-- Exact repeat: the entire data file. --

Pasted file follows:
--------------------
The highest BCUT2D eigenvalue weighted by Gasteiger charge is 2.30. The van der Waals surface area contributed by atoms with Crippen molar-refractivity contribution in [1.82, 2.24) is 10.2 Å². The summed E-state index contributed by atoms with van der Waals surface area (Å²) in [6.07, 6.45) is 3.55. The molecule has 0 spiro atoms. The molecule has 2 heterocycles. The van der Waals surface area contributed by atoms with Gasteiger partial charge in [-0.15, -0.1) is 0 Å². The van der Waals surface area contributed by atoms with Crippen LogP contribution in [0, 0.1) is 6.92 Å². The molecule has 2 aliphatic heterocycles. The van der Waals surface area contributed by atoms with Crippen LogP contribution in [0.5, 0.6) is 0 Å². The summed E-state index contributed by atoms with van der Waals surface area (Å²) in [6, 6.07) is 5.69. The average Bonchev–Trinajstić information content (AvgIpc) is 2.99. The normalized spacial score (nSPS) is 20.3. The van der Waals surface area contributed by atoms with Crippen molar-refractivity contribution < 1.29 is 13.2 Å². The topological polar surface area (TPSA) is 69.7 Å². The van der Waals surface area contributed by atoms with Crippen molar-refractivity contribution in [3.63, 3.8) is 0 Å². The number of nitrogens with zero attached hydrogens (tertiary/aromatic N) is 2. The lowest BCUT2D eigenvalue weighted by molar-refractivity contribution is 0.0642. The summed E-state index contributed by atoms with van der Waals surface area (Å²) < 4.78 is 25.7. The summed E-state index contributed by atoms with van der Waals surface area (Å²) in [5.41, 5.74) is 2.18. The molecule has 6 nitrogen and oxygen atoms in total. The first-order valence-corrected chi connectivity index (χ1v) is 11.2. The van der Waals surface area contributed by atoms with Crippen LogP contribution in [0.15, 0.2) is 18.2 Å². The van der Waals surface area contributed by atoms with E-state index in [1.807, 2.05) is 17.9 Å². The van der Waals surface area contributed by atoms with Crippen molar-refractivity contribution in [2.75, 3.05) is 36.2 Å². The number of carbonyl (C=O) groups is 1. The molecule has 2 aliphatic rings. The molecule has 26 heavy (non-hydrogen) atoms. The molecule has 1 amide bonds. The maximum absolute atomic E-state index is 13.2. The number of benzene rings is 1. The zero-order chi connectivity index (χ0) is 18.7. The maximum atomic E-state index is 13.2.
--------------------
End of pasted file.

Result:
The highest BCUT2D eigenvalue weighted by Gasteiger charge is 2.30. The van der Waals surface area contributed by atoms with Crippen molar-refractivity contribution in [1.82, 2.24) is 10.2 Å². The summed E-state index contributed by atoms with van der Waals surface area (Å²) in [6.07, 6.45) is 3.55. The molecule has 0 spiro atoms. The molecule has 2 heterocycles. The van der Waals surface area contributed by atoms with Gasteiger partial charge in [-0.15, -0.1) is 0 Å². The van der Waals surface area contributed by atoms with Crippen LogP contribution in [0, 0.1) is 6.92 Å². The molecule has 2 aliphatic heterocycles. The van der Waals surface area contributed by atoms with Crippen LogP contribution in [0.5, 0.6) is 0 Å². The summed E-state index contributed by atoms with van der Waals surface area (Å²) in [6, 6.07) is 5.69. The average Bonchev–Trinajstić information content (AvgIpc) is 2.99. The normalized spacial score (nSPS) is 20.3. The van der Waals surface area contributed by atoms with Crippen molar-refractivity contribution < 1.29 is 13.2 Å². The topological polar surface area (TPSA) is 69.7 Å². The van der Waals surface area contributed by atoms with Crippen molar-refractivity contribution in [3.63, 3.8) is 0 Å². The number of nitrogens with zero attached hydrogens (tertiary/aromatic N) is 2. The lowest BCUT2D eigenvalue weighted by molar-refractivity contribution is 0.0642. The summed E-state index contributed by atoms with van der Waals surface area (Å²) < 4.78 is 25.7. The summed E-state index contributed by atoms with van der Waals surface area (Å²) in [5.41, 5.74) is 2.18. The molecule has 6 nitrogen and oxygen atoms in total. The first-order valence-corrected chi connectivity index (χ1v) is 11.2. The van der Waals surface area contributed by atoms with Crippen LogP contribution in [0.15, 0.2) is 18.2 Å². The van der Waals surface area contributed by atoms with E-state index in [1.807, 2.05) is 17.9 Å². The van der Waals surface area contributed by atoms with Crippen molar-refractivity contribution in [2.75, 3.05) is 36.2 Å². The number of carbonyl (C=O) groups is 1. The molecule has 2 aliphatic rings. The molecule has 26 heavy (non-hydrogen) atoms. The molecule has 1 amide bonds. The maximum absolute atomic E-state index is 13.2. The number of benzene rings is 1. The zero-order chi connectivity index (χ0) is 18.7. The maximum atomic E-state index is 13.2.